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In continuation of our previous post here, and following the availability of the 275-page judgment, we would discuss herein the various facets of the case and discuss one by one. This case actually involved two main issues as follows,
Issue I. Whether Roche’s Indian Patent 196774 is invalid (liable to be revoked under S. 64);
Issue II. Whether Cipla’s manufacturing, marketing, and sale of Erlocip infringe the Patent IN196774
Let’s first discuss the issue of the validity of the IN’774 patent (which runs up to 181 pages of the judgment!)
The defendant (Cipla) prayed for revocation of the IN‘774 patent by way of counterclaim on the grounds mentioned in S. 64 of the Indian Patent Act, namely, obviousness (lack of inventive step), the anticipation by prior publication and prior claim, insufficient disclosure, false representation, violation of section 8 and section 3(d).
Out of these, the obvious ground was discussed and argued in detail by Defendant and Plaintiff.
GROUND OF OBVIOUSNESS (LACK OF INVENTIVE STEP)
According to Cipla, arriving at the IN‘774 patent is obvious to the person skilled in the art. The structure of Erlotinib Hydrochloride as claimed in IN‘774 is:
And the structure of the compound identified as ‘Lead Compound’ by Cipla for their arguments on obviousness analysis is the one disclosed in EP’0566226 (‘226 patent) is:
EP‘226 patent: Example 51
Cipla contended that substitution of methyl group with ethynyl group at the third meta position would be obvious to a person skilled in the art.
The following points were main points of discussion:
- Selection of Lead Compound: Whether Example 51 is the Lead Compound or not?
- Motivation to substitute at 3 prime position
- Interchangeability of methyl and ethynly groups
1. Selection of Lead Compound: Whether Example 51 is the Lead Compound or not?
- Cipla contended that there is sufficient motivation to do further R&D in the preferred compounds disclosed in EP‘226(patent which is an admitted prior art in the complete specification of suit patent) which discloses a class of quinazoline derivatives having anti-cancer properties.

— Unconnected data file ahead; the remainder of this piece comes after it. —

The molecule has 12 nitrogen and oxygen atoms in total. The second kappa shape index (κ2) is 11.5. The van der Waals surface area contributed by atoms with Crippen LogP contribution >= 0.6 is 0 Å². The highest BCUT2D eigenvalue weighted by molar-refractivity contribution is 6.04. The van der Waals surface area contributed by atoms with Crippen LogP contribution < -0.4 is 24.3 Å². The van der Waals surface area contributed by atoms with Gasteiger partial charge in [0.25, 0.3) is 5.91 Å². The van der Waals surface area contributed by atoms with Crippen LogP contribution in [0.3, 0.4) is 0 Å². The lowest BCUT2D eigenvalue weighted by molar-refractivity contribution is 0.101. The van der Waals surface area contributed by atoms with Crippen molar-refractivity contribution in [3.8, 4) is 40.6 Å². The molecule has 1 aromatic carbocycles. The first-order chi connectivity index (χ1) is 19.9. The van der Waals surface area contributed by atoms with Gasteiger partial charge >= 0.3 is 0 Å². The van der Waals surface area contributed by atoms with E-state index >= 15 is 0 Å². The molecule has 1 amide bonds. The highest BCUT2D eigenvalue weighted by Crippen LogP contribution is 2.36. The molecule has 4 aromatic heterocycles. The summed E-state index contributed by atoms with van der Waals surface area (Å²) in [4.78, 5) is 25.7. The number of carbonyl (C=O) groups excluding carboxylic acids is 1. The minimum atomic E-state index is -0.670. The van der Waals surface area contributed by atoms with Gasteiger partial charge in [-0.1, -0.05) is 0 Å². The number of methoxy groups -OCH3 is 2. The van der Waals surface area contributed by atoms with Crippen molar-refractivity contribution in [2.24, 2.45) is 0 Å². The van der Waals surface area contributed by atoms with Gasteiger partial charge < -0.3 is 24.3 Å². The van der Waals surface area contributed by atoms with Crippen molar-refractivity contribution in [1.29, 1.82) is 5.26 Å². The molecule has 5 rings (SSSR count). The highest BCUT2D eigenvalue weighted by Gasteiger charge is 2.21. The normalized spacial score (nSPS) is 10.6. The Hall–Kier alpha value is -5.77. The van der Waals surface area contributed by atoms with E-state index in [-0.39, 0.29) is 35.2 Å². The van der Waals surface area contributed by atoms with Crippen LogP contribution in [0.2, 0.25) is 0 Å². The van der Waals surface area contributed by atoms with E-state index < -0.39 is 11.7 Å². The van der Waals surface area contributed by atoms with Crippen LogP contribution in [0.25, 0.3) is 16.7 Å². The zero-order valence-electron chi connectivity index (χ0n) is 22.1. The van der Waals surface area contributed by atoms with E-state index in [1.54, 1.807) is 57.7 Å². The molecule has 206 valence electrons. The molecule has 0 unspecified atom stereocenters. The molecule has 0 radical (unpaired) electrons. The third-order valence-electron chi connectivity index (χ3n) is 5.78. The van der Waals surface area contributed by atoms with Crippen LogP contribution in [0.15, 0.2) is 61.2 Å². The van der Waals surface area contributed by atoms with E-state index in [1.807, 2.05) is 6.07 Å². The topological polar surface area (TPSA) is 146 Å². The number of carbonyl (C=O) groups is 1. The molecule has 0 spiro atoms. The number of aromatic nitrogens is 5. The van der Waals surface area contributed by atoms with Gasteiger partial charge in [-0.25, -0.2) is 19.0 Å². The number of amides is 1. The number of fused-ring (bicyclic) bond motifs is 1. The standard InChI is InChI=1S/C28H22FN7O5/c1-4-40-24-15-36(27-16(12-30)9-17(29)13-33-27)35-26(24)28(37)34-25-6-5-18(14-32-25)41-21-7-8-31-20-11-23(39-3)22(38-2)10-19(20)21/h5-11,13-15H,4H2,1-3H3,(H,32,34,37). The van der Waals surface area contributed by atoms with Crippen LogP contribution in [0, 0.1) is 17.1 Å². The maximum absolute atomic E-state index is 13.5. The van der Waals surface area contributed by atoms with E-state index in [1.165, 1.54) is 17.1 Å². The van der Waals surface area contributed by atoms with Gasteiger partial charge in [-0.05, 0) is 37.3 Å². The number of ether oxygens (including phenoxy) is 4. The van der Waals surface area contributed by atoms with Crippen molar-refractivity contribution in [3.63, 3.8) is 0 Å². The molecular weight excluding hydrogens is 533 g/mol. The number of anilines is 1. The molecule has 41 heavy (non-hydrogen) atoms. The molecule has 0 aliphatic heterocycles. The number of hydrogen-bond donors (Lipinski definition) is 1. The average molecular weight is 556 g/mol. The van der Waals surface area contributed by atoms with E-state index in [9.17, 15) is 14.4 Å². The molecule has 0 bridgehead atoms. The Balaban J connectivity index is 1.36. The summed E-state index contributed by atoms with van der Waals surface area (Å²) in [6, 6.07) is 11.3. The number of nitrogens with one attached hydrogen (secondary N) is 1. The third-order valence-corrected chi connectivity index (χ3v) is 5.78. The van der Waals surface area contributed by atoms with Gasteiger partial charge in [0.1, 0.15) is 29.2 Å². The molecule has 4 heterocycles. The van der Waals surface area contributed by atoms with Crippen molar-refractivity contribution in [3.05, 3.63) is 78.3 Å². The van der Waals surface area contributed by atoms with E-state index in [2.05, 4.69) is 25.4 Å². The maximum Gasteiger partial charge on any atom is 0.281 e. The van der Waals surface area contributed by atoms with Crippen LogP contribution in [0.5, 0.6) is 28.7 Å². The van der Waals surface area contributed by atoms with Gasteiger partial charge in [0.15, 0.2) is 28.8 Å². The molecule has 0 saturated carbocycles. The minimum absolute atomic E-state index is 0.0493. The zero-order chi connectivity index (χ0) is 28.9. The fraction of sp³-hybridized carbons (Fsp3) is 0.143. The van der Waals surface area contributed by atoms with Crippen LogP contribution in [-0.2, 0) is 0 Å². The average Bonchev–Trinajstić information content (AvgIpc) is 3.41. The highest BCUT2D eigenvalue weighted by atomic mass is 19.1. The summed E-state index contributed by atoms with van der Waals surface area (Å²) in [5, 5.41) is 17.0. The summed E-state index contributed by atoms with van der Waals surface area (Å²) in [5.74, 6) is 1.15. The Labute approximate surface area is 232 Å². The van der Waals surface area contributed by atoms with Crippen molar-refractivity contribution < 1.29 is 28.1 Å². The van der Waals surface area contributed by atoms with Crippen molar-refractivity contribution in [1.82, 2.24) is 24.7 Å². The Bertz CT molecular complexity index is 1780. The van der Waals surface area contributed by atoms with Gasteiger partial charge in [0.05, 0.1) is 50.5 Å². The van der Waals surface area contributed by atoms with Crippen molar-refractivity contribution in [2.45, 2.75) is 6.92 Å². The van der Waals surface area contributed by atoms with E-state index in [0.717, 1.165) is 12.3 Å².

- The compounds disclosed in EP‘226 are compounds which are obvious to try permutations and combinations on.
- EP‘226 discloses 3 preferred compounds amongst which one is example 51 which is the closest prior art.
Roche very rightly contended that Cipla has not explained as to how the said EP‘226 will act as a motivation towards arriving at the suit patent invention. Following are some of the main arguments by Roche:
- Cipla only relied upon the prior arts stated by Roche in their own patent ‘774 patent, all of which disclose -4-anilinoquinazoline derivative compounds possessing anti-cancer properties. Each of these prior arts, EP‘722, EP‘226, EP‘851, EP‘507, and EP‘498 have the same core structure and are represented by Markush Structure thus encompassing millions of compounds.
- The compounds tested in prior arts EP‘722, EP‘851, EP‘507, and EP‘498 were found to have better or similar IC50 values as compared to compounds in EP‘226. The person skilled in the art will in particular look at Example 2(5), disclosed in the EP‘851 which has the IC50 value of 1nm. ( Lower the IC50 value, more potent is the drug)
- Cipla has provided absolutely no evidence to show why EP’226 is the starting prior art as opposed to EP’851. Cipla has selected Example 51 with full knowledge of the structure of Erlotinib Hydrochloride, i.e. the defendant has selected Example 51 as the lead compound purely on the basis of hindsight.